My father was a local fisherman for many years. He started out in the early 50’s up in Kodiak and Kenai until Rudy Govina told him that the “women are better” in Tlingit territory, so my father sailed his seiner to the Glacier Bay area which included Haines, Excursion Inlet, Hoonah Gustavus and on the outskirts, Juneau. Though now and then I remember him talking about Taku Harbor. He never took us there; he said it was not suited for humans because it was too far away for a man with a family. He wanted us little kids to be safe. I never knew where or how far Taku Harbor was, I just knew that it was South of Juneau “all the way down till you almost hit the land straight in front of you but immediately make a left and then it’s up there a little ways and make another left…” uh, huh…those were the instructions from a fisherman, I kid you not, long time ago. So those directions are exactly what we did on the MV Princeton Hall sail…!
Not much goes on in Taku Harbor. There’s an old cabin once inhabited by the late Tiger Olson, an elder who made a living doing his own thing. There’s a cabin run by the Forest Service too that people can rent by the day, week, month.
As a full-time artist, I go through intense periods of a face-paced life. This Summer was an extreme example of that. I generally work at least 12 hours a day, though up to 18 hour days depending on whether or not a deadline (or several deadlines) is approaching. I never live the same day, month or year, twice. There is no routine other than “what next?”. Just when I think I have got a routine down, there’s always something that disrupts it. I used to get bent out of shape when something changed; after many, many years, I have learned to go with the flow. It’s the nature of the beast.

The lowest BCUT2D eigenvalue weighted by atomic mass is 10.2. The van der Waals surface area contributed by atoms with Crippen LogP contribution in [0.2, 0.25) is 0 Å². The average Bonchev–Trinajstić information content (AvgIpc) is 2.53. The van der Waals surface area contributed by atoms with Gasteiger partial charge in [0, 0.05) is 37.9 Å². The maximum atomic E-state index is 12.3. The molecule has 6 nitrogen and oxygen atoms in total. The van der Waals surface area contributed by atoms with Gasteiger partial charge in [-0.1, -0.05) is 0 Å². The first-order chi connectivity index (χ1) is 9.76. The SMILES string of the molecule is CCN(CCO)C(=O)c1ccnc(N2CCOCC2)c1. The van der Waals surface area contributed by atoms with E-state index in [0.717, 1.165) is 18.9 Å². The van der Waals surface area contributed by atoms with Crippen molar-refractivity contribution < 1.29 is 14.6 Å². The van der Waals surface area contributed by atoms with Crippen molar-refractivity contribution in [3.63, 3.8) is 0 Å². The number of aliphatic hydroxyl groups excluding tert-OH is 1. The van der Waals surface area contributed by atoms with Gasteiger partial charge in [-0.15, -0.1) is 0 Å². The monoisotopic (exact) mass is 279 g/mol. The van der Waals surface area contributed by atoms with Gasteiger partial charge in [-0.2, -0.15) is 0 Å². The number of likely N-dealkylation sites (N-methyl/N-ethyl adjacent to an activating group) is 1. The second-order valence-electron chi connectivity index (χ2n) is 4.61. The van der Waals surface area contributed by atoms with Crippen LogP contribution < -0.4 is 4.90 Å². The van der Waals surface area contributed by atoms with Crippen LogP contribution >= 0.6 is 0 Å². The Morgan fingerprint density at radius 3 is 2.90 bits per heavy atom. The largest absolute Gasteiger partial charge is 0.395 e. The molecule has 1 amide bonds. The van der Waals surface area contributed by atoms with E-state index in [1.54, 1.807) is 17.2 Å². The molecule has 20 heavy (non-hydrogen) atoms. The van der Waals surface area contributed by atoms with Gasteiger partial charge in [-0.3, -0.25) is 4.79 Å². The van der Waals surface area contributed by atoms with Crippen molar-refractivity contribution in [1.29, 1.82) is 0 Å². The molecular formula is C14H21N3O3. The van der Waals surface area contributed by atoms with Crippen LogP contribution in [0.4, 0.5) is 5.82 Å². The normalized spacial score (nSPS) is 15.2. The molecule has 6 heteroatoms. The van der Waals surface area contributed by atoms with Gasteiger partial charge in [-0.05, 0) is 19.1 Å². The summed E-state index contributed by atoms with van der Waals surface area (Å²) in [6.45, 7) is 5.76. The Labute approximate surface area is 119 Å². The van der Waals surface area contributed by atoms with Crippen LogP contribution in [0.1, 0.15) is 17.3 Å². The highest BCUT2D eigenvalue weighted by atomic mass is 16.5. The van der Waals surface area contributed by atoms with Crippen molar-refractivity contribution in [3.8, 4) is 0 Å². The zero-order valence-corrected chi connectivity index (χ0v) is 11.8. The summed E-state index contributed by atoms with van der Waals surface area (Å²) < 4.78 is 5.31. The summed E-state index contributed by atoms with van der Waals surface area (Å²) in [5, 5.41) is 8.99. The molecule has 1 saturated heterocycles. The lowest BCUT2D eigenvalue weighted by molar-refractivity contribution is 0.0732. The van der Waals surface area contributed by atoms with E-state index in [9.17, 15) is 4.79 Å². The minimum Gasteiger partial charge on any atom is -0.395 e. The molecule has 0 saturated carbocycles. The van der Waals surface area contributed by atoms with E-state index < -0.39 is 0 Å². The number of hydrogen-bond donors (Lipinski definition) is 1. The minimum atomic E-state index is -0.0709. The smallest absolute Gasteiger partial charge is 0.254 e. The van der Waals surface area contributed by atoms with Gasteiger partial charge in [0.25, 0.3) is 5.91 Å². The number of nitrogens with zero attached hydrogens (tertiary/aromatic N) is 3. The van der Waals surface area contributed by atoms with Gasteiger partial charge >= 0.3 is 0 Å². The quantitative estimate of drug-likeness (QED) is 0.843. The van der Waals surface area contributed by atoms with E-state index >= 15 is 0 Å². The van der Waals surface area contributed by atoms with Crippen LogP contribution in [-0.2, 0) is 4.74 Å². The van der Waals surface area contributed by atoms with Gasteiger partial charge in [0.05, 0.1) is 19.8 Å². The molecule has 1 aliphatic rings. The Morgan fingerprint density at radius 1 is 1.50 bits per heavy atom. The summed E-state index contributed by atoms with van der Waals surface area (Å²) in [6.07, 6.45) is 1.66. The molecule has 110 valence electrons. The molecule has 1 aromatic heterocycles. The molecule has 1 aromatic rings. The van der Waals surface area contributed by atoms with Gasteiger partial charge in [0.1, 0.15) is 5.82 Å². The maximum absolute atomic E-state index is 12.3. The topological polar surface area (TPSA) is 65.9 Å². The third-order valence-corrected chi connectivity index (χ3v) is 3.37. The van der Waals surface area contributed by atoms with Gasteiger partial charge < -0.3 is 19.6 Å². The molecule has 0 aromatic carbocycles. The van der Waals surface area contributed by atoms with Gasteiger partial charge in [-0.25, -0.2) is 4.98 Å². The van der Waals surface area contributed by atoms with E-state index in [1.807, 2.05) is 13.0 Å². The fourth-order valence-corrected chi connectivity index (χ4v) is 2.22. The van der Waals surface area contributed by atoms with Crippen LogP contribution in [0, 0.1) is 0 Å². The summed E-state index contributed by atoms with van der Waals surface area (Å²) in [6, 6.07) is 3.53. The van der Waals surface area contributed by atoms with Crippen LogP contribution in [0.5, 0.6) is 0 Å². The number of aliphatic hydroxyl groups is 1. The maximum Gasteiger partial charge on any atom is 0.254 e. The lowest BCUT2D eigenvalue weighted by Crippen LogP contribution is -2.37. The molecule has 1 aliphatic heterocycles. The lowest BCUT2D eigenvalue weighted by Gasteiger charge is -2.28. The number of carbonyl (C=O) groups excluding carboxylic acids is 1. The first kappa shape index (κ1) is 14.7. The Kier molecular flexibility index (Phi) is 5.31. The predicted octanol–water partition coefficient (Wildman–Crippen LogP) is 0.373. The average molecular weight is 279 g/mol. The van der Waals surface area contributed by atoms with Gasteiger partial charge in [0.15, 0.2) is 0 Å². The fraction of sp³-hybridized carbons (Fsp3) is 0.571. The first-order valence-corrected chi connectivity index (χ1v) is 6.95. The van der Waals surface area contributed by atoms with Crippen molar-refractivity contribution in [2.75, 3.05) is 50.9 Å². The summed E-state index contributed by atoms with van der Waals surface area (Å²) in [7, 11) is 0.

So what does jumping a sail for a day have to do with being an artist?
Sailing with folks I know but haven’t spent any time with is an excellent balance for spending a lot of alone time creating works holed up in my studio for days, weeks and sometimes months. In Colorado, my life is a high contrast to my time in Alaska and Yukon (and anywhere else outside of my studio doors for that matter). I have no social life in Colorado; there’s a reason for that. I made it that way because it’s the only way I can get any work done. Frankly, I need a break from people, places and things!
I grew up on the ocean, and as a young girl I went fishing with my father. There’s comfort and serenity being on the ocean. It’s a time of relaxation, rejuvenation and inspiration. It’s one of the ways I tone my energy down a few notches so I can quiet down and get to know myself! Lol.
I’ll be heading back to my studio in Colorado the first of September. I’ve had quite the Spring/Summer in Alaska and Yukon; I am privileged to be able to choose a life as such. No, it is not perfect, however, I am happy dong and being what I do and be. It’s a good life. Especially when I have the once-in-a-lifetime to board a boat I’ve admired since a little kid playing at the docks: the Princeton Hall.